Corneal opacity is a source of blindness for millions worldwide. Penetrating keratoplasty (PK) using cadaveric corneas is highly successful, but donated tissue is in limited supply and over time PK grafts are subject to a significant rate of complications and failure. Developing better therapy for corneal opacity is world health-care need that has inspired this project. In the 10 years of this project we have identified stem cells from human corneal stroma (CSSC) and showed that these cells (a) differentiate to keratocytes, (b) produce corneal stromal tissue in vitro, and (c) prevent formation of corneal scars in mouse models in vivo. The long-term goal of the project is develop stem cell-based therapeutic applications that can treat or reverse corneal scarring reducing the need for PK. In the renewal of the project we will work toward this goal with three specific aims. CSSC but no other stromal cells express N-cadherin (NCad).
Aim 1 will test the hypothesis that NCad identifies a population of cells with keratocyte differentiation potential and provides a cell surface marker useful for isolating cells with high potential to effect corneal regeneration. We have found that CSSC can secrete connective tissue with aligned collagen and proteoglycans similar to corneal stroma.
Aim 2 will test the role of microstructure topology and stiffness of solid substrates in directing the composition and organization of this CSSC-secreted matrix.
The aim will also test the role of collagen crosslinking enzymes LOXL2 and TGM2 in increasing the strength and stiffness of the matrix elaborated by CSSC.
This aim will assemble multilamellar constructs by stacking of the engineered tissue sheets. These experiments will provide insights on how the 3D environment directs secretion and organization of transparent stromal tissue. We have recently shown that CSSC instilled in healing corneal wounds prevent scarring and reconstitute ablated tissue with matrix indistinguishable from native cornea.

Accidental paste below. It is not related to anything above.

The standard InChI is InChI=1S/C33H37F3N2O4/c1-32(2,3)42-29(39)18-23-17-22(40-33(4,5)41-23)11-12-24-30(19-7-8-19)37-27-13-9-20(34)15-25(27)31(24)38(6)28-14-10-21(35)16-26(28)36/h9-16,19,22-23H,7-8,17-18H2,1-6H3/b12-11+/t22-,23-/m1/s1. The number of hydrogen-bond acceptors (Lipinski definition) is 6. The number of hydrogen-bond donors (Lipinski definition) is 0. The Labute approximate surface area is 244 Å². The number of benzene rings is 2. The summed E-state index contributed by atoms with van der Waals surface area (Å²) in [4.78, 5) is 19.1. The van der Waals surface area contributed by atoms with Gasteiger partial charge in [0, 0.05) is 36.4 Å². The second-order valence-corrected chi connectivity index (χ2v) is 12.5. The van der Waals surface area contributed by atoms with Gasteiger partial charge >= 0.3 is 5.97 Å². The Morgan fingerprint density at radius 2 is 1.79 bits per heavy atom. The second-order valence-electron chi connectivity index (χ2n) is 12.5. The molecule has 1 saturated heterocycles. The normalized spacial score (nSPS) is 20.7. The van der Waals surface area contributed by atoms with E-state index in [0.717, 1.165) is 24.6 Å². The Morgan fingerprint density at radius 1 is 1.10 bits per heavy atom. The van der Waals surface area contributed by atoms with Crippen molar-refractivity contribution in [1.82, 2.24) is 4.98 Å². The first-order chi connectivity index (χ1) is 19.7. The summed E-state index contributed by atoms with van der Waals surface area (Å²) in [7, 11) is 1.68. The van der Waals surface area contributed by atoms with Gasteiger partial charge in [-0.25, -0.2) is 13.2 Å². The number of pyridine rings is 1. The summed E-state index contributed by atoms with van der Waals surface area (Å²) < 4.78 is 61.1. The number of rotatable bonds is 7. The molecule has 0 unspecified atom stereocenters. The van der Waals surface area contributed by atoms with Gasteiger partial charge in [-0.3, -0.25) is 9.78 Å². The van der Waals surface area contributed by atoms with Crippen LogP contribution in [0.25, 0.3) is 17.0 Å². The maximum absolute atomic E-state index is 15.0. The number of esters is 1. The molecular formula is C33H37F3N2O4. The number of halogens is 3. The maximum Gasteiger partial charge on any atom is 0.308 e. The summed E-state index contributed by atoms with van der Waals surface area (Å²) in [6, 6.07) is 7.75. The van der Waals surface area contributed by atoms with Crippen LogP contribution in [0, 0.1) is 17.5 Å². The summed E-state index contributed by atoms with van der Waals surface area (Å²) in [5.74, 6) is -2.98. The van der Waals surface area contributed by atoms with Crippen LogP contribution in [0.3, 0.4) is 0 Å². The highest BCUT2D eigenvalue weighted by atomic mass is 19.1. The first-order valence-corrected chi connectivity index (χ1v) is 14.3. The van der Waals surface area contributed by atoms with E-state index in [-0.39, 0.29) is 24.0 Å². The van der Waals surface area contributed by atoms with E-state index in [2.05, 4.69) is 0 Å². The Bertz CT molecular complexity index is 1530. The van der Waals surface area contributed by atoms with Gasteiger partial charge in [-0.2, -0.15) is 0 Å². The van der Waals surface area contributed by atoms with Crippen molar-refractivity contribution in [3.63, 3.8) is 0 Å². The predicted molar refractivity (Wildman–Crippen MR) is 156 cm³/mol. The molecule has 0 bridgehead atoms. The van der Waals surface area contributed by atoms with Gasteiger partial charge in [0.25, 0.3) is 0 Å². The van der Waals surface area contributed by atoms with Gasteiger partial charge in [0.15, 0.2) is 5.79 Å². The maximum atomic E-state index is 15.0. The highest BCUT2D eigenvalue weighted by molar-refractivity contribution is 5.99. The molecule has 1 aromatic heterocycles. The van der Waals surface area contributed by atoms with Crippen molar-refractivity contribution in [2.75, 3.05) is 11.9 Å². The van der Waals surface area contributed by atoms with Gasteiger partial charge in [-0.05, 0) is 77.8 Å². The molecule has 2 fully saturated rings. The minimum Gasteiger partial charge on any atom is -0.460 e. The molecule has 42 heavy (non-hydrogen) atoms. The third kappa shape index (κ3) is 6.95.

Aim 3 will investigate how CSSC induce this tissue regeneration. CSSC reduce infiltration of neutrophils and induce the presence of TGF3, a cytokine attributed to induce scarless wound healing.
This aim will test the hypothesis that via secretion of TSG-6 protein, CSSC reduce neutrophil infiltration and influence macrophages to adopt an alternative activated (M2) phenotype stimulating tissue regeneration by secretion of TGF3. The impact of these studies will be identification of novel molecular mechanisms controlling corneal stromal tissue matrix synthesis and organization. Of particular potential significance is identification of a mechanism to induce regeneration of native mammalian tissue. There will also be progress toward the goal of clinical use of CSSC. Thicker, stronger, and more organized tissue constructs will be produced with increased potential for use in lamellar grafts. Identification of properties linked to immunosuppressive and regenerative potential for CSSC will improve potential for use of these cells in cell-based therapy.
Millions of individuals around the world are blind due to corneal scarring, but have little hope of treatment due to the lack of transplant tissue. We have found that stem cells isolated from corneas can generate new corneal tissue for transplant and also can be used directly to reduce corneal scarring. This project will identify features of these stem cells responsible for their regenerative properties in order to develop consistent preparations of predictable potency in use as a cell-based treatment for corneal opacity, a simple procedure, which could reduce the need for donated corneas and improve treatment potential for many sufferers of corneal blindness.
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